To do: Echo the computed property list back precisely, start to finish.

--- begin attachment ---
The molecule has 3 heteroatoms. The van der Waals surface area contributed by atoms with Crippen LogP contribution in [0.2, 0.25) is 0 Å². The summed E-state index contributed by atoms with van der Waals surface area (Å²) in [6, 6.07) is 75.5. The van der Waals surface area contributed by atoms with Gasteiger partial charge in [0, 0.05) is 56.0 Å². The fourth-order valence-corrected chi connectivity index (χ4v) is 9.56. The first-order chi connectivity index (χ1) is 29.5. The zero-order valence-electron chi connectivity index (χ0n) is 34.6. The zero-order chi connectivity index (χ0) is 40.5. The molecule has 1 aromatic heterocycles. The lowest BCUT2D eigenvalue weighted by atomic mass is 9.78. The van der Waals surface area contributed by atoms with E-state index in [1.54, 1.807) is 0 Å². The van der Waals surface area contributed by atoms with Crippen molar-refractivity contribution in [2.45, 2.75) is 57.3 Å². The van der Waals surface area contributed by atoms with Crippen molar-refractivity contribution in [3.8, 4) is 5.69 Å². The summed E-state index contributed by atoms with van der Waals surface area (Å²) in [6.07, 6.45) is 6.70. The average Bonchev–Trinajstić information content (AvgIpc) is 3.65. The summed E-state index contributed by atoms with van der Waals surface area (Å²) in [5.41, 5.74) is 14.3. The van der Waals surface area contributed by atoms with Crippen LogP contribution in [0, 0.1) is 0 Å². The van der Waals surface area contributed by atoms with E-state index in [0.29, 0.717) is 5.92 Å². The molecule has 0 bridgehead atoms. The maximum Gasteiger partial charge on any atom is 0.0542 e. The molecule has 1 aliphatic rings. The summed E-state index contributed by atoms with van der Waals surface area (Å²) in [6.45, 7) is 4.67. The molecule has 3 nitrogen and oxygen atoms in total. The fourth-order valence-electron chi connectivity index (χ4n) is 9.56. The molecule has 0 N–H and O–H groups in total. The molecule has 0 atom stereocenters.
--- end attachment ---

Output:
The molecule has 3 heteroatoms. The van der Waals surface area contributed by atoms with Crippen LogP contribution in [0.2, 0.25) is 0 Å². The summed E-state index contributed by atoms with van der Waals surface area (Å²) in [6, 6.07) is 75.5. The van der Waals surface area contributed by atoms with Gasteiger partial charge in [0, 0.05) is 56.0 Å². The fourth-order valence-corrected chi connectivity index (χ4v) is 9.56. The first-order chi connectivity index (χ1) is 29.5. The zero-order valence-electron chi connectivity index (χ0n) is 34.6. The zero-order chi connectivity index (χ0) is 40.5. The molecule has 1 aromatic heterocycles. The lowest BCUT2D eigenvalue weighted by atomic mass is 9.78. The van der Waals surface area contributed by atoms with E-state index in [1.54, 1.807) is 0 Å². The van der Waals surface area contributed by atoms with Crippen molar-refractivity contribution in [2.45, 2.75) is 57.3 Å². The van der Waals surface area contributed by atoms with Crippen molar-refractivity contribution in [3.8, 4) is 5.69 Å². The summed E-state index contributed by atoms with van der Waals surface area (Å²) in [6.07, 6.45) is 6.70. The average Bonchev–Trinajstić information content (AvgIpc) is 3.65. The summed E-state index contributed by atoms with van der Waals surface area (Å²) in [5.41, 5.74) is 14.3. The van der Waals surface area contributed by atoms with Crippen LogP contribution in [0, 0.1) is 0 Å². The van der Waals surface area contributed by atoms with E-state index in [0.29, 0.717) is 5.92 Å². The molecule has 0 bridgehead atoms. The maximum Gasteiger partial charge on any atom is 0.0542 e. The molecule has 1 aliphatic rings. The summed E-state index contributed by atoms with van der Waals surface area (Å²) in [6.45, 7) is 4.67. The molecule has 3 nitrogen and oxygen atoms in total. The fourth-order valence-electron chi connectivity index (χ4n) is 9.56. The molecule has 0 N–H and O–H groups in total. The molecule has 0 atom stereocenters.